Japanese electronics manufacturer Panasonic has commissioned a pilot hydrogen plant combining photovoltaics with storage and fuel cells at its fuel cell factory in Kusatsu, Shiga Prefecture, in central Japan.
The system has a power output of 1.07 MW, with 570 kW are provided by the solar array and 495 kW by Panasonic's own fuel cell systems. It also relies on lithium-ion batteries with a combined storage capacity of 1.1 MWh. The Kusatsu site has a peak demand of around 680 kW and an annual power demand of around 2.7 GWh.
The pilot facility occupies a surface of around 6,000 square meters. It is purportedly the world's first attempt to create a factory powered by 100% renewables through the full-scale use of hydrogen.
“Through this demonstrator, we will acquire know-how and data related to energy management, including the operation of pure hydrogen fuel cells,” the manufacturer said. “The generated power will cover all the electricity needed by the manufacturing department of the fuel cell factory in the Kusatsu base.”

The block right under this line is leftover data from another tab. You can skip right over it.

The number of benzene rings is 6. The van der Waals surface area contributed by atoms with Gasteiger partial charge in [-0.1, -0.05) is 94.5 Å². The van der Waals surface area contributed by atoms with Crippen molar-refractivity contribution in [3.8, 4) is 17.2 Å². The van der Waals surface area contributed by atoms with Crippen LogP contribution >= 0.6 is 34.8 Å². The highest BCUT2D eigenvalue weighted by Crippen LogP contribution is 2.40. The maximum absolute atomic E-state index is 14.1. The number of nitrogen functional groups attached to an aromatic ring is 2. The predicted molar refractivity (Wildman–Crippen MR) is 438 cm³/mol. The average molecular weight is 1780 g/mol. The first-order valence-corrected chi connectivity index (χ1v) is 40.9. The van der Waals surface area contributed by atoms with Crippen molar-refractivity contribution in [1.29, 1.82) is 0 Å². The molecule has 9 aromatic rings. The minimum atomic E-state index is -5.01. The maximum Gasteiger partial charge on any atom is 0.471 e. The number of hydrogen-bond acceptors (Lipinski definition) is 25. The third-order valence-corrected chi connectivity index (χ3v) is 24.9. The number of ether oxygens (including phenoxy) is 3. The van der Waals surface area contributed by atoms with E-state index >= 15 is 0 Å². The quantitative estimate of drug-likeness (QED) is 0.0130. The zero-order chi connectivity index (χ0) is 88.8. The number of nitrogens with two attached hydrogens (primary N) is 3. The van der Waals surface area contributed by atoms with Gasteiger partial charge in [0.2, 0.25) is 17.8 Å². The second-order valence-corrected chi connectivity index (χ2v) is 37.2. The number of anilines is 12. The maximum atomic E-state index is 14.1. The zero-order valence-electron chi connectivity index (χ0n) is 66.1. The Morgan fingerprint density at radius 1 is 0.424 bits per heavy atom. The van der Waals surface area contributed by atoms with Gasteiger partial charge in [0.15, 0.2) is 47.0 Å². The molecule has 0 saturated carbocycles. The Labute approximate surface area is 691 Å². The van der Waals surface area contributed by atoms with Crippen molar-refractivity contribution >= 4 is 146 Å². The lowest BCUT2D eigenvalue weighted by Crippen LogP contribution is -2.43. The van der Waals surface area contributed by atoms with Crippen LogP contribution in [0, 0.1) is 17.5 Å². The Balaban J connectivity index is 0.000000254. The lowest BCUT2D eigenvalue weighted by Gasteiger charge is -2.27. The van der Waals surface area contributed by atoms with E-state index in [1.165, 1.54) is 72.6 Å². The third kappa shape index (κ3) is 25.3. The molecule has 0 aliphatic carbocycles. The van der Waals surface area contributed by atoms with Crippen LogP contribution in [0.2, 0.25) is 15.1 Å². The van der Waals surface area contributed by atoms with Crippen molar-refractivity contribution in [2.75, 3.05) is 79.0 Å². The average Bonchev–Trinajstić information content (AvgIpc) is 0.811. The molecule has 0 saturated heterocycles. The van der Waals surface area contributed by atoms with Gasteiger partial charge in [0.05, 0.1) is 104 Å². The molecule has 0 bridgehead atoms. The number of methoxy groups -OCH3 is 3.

The facility was built with 99 Panasonic H2 Kibou fuel cell systems with capacities of 5 kW each. The system works with pure hydrogen at a density of more than 99.97%, and achieves electrical efficiency of 56%. It measures 834 mm × 417 mm × 1,766 mm and weighs 205 kg, including the design panel.
The fuel cell generator can be used with an operating temperature between -10 C and 40 C, at altitudes not exceeding 500 meters. During power outages, it is able to generate electricity and to use up to 2.5 kW of its capacity for at least 120 hours.
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